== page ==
MRI scans don't emit radiation, thus minimizing risk to the fetuses during the procedure. The technique showed significant connections between half of the dozens of brain areas tested.
The findings might provide groundwork for understanding how and when brain development may go awry during gestation, Thomason said. This may possibly lead to better understanding of conditions such as ADHD, dyslexia and autism, which are thought to arise from disrupted brain networks, she said.
"If we know what gets in the way of those [normal] processes, we have a better shot at treating those disorders," Thomason said. "It's not just about early identification. An additional valuable outcome is, when you can see what normal looks like and see what disruption looks like, you have the opportunity to pick out patterns that tell you about the origin of that disease," she explained.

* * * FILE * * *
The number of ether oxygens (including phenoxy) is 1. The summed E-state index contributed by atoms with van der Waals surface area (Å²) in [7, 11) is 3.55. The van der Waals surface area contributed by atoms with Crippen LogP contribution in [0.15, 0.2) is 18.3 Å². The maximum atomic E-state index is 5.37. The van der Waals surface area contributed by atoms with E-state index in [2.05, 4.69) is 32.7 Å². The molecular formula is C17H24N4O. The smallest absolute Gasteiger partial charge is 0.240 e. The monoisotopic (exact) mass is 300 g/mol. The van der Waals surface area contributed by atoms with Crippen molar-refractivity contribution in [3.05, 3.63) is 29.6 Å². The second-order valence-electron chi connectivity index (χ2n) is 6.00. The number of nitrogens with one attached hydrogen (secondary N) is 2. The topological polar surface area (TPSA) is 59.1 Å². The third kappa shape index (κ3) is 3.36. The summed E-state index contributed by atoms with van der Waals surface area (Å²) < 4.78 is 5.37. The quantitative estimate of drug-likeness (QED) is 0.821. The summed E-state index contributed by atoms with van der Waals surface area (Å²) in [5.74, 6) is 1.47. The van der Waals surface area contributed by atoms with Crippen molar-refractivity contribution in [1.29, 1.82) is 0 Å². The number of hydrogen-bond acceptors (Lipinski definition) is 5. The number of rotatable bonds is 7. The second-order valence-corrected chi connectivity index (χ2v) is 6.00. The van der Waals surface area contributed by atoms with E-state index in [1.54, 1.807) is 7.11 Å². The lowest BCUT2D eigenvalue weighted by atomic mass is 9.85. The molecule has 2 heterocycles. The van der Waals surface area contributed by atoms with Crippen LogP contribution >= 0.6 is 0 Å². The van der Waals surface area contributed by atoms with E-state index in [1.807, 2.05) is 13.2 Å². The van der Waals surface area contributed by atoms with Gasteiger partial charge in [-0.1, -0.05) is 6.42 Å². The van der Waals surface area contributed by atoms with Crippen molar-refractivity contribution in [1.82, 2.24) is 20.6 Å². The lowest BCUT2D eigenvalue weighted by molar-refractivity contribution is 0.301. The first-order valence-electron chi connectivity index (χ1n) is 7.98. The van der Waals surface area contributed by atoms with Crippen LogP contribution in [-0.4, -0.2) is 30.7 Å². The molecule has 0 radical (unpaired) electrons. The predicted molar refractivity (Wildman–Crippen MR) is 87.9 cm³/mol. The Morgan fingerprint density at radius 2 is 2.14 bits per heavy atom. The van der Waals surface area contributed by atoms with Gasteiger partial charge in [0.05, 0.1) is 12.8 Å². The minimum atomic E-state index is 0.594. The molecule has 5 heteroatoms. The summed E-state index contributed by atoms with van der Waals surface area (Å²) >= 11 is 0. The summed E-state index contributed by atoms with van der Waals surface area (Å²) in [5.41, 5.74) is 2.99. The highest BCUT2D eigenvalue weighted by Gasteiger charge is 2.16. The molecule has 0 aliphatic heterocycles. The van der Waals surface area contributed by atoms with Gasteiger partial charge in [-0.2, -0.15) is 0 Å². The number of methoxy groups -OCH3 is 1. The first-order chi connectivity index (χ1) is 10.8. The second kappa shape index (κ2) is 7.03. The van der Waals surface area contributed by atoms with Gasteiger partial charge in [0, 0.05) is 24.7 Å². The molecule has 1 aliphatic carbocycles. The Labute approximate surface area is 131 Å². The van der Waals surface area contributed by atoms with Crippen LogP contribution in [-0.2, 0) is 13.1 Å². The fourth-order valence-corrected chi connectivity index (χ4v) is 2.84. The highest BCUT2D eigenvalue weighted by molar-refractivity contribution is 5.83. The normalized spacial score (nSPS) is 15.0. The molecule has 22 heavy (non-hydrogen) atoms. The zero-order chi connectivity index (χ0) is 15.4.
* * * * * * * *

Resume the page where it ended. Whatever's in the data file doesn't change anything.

"The brain can be a tattletale to what is going on in those diseases," Thomason added, "and that can help us develop novel treatments."
The U.S. National Library of Medicine has more on fetal development.
SOURCES: Moriah Thomason, Ph.D., assistant professor, pediatrics, Wayne State University School of Medicine, Detroit; Feb. 20, 2013, Science Translational Medicine
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